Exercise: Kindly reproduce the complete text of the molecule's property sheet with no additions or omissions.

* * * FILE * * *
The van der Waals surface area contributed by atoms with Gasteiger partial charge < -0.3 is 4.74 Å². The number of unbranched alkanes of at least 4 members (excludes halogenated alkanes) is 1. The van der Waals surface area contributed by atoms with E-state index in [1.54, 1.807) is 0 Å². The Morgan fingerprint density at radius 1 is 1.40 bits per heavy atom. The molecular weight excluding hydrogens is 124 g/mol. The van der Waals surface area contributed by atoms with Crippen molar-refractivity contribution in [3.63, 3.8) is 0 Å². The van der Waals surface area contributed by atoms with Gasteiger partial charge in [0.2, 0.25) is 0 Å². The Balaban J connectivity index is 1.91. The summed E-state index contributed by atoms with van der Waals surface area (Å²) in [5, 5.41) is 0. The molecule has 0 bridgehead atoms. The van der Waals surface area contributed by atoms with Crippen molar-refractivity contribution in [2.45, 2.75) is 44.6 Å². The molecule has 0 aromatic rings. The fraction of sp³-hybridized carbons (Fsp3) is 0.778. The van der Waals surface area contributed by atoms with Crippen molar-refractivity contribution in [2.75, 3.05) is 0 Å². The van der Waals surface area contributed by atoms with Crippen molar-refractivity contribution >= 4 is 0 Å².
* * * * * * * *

The van der Waals surface area contributed by atoms with Gasteiger partial charge < -0.3 is 4.74 Å². The number of unbranched alkanes of at least 4 members (excludes halogenated alkanes) is 1. The van der Waals surface area contributed by atoms with E-state index in [1.54, 1.807) is 0 Å². The Morgan fingerprint density at radius 1 is 1.40 bits per heavy atom. The molecular weight excluding hydrogens is 124 g/mol. The van der Waals surface area contributed by atoms with Crippen molar-refractivity contribution in [3.63, 3.8) is 0 Å². The van der Waals surface area contributed by atoms with Gasteiger partial charge in [0.2, 0.25) is 0 Å². The Balaban J connectivity index is 1.91. The summed E-state index contributed by atoms with van der Waals surface area (Å²) in [5, 5.41) is 0. The molecule has 0 bridgehead atoms. The van der Waals surface area contributed by atoms with Crippen molar-refractivity contribution in [2.45, 2.75) is 44.6 Å². The molecule has 0 aromatic rings. The fraction of sp³-hybridized carbons (Fsp3) is 0.778. The van der Waals surface area contributed by atoms with Crippen molar-refractivity contribution in [2.75, 3.05) is 0 Å². The van der Waals surface area contributed by atoms with Crippen molar-refractivity contribution >= 4 is 0 Å².